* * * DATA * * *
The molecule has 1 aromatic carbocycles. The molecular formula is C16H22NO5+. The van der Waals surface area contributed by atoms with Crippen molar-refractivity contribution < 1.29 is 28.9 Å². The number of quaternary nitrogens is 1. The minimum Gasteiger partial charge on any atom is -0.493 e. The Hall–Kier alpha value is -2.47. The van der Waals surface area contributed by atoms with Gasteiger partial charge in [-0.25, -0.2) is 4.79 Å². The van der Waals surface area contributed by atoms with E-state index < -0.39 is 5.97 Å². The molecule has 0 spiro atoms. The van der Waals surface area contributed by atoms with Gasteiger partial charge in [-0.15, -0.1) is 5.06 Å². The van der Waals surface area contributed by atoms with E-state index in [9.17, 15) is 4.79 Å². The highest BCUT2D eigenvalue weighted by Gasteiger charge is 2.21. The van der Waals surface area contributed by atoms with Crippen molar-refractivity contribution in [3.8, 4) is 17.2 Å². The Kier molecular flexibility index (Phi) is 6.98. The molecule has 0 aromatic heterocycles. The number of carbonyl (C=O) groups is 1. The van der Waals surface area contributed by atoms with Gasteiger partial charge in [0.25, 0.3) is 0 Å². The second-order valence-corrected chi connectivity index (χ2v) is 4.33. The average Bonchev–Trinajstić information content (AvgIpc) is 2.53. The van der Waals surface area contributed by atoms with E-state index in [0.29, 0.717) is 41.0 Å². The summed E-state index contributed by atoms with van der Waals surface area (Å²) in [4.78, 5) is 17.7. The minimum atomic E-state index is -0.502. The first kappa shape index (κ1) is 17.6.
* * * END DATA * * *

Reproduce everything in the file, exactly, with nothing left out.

The molecule has 1 aromatic carbocycles. The molecular formula is C16H22NO5+. The van der Waals surface area contributed by atoms with Crippen molar-refractivity contribution < 1.29 is 28.9 Å². The number of quaternary nitrogens is 1. The minimum Gasteiger partial charge on any atom is -0.493 e. The Hall–Kier alpha value is -2.47. The van der Waals surface area contributed by atoms with Gasteiger partial charge in [-0.25, -0.2) is 4.79 Å². The van der Waals surface area contributed by atoms with E-state index < -0.39 is 5.97 Å². The molecule has 0 spiro atoms. The van der Waals surface area contributed by atoms with Gasteiger partial charge in [-0.15, -0.1) is 5.06 Å². The van der Waals surface area contributed by atoms with E-state index in [9.17, 15) is 4.79 Å². The highest BCUT2D eigenvalue weighted by Gasteiger charge is 2.21. The van der Waals surface area contributed by atoms with Crippen molar-refractivity contribution in [3.8, 4) is 17.2 Å². The Kier molecular flexibility index (Phi) is 6.98. The molecule has 0 aromatic heterocycles. The number of carbonyl (C=O) groups is 1. The van der Waals surface area contributed by atoms with Gasteiger partial charge in [0.25, 0.3) is 0 Å². The second-order valence-corrected chi connectivity index (χ2v) is 4.33. The average Bonchev–Trinajstić information content (AvgIpc) is 2.53. The van der Waals surface area contributed by atoms with E-state index in [0.29, 0.717) is 41.0 Å². The summed E-state index contributed by atoms with van der Waals surface area (Å²) in [4.78, 5) is 17.7. The minimum atomic E-state index is -0.502. The first kappa shape index (κ1) is 17.6.